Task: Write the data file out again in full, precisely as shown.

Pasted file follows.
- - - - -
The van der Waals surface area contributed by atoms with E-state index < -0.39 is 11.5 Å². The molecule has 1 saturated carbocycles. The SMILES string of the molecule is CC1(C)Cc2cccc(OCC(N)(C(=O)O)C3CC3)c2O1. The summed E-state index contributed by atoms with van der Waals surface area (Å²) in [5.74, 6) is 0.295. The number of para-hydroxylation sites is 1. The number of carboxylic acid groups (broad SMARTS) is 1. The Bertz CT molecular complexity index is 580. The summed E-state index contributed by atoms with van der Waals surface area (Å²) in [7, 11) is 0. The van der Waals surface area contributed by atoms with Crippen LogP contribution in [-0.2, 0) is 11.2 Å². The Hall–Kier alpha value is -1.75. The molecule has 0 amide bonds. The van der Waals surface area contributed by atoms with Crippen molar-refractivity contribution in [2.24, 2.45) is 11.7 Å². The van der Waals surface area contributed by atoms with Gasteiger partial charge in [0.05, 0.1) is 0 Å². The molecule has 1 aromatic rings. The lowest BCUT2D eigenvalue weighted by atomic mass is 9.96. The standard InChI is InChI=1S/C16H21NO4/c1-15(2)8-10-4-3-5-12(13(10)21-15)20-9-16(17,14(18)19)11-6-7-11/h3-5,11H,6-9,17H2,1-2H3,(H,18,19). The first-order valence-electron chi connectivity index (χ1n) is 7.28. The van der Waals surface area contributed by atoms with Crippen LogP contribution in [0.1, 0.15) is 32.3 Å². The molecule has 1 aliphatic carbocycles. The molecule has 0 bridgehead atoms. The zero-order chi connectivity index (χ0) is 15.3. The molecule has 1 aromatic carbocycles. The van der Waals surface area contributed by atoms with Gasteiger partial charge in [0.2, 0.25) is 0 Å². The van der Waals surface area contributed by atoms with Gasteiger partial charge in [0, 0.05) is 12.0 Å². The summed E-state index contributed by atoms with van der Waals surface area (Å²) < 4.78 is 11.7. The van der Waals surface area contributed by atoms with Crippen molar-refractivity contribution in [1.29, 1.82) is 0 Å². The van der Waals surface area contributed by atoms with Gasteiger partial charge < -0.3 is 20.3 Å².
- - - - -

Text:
The van der Waals surface area contributed by atoms with E-state index < -0.39 is 11.5 Å². The molecule has 1 saturated carbocycles. The SMILES string of the molecule is CC1(C)Cc2cccc(OCC(N)(C(=O)O)C3CC3)c2O1. The summed E-state index contributed by atoms with van der Waals surface area (Å²) in [5.74, 6) is 0.295. The number of para-hydroxylation sites is 1. The number of carboxylic acid groups (broad SMARTS) is 1. The Bertz CT molecular complexity index is 580. The summed E-state index contributed by atoms with van der Waals surface area (Å²) in [7, 11) is 0. The van der Waals surface area contributed by atoms with Crippen LogP contribution in [-0.2, 0) is 11.2 Å². The Hall–Kier alpha value is -1.75. The molecule has 0 amide bonds. The van der Waals surface area contributed by atoms with Crippen molar-refractivity contribution in [2.24, 2.45) is 11.7 Å². The van der Waals surface area contributed by atoms with Gasteiger partial charge in [0.05, 0.1) is 0 Å². The molecule has 1 aromatic rings. The lowest BCUT2D eigenvalue weighted by atomic mass is 9.96. The standard InChI is InChI=1S/C16H21NO4/c1-15(2)8-10-4-3-5-12(13(10)21-15)20-9-16(17,14(18)19)11-6-7-11/h3-5,11H,6-9,17H2,1-2H3,(H,18,19). The first-order valence-electron chi connectivity index (χ1n) is 7.28. The van der Waals surface area contributed by atoms with Crippen LogP contribution in [0.1, 0.15) is 32.3 Å². The molecule has 1 aliphatic carbocycles. The molecule has 0 bridgehead atoms. The zero-order chi connectivity index (χ0) is 15.3. The molecule has 1 aromatic carbocycles. The van der Waals surface area contributed by atoms with Gasteiger partial charge in [0.2, 0.25) is 0 Å². The van der Waals surface area contributed by atoms with Gasteiger partial charge in [0, 0.05) is 12.0 Å². The summed E-state index contributed by atoms with van der Waals surface area (Å²) < 4.78 is 11.7. The van der Waals surface area contributed by atoms with Crippen molar-refractivity contribution in [1.29, 1.82) is 0 Å². The van der Waals surface area contributed by atoms with Gasteiger partial charge < -0.3 is 20.3 Å².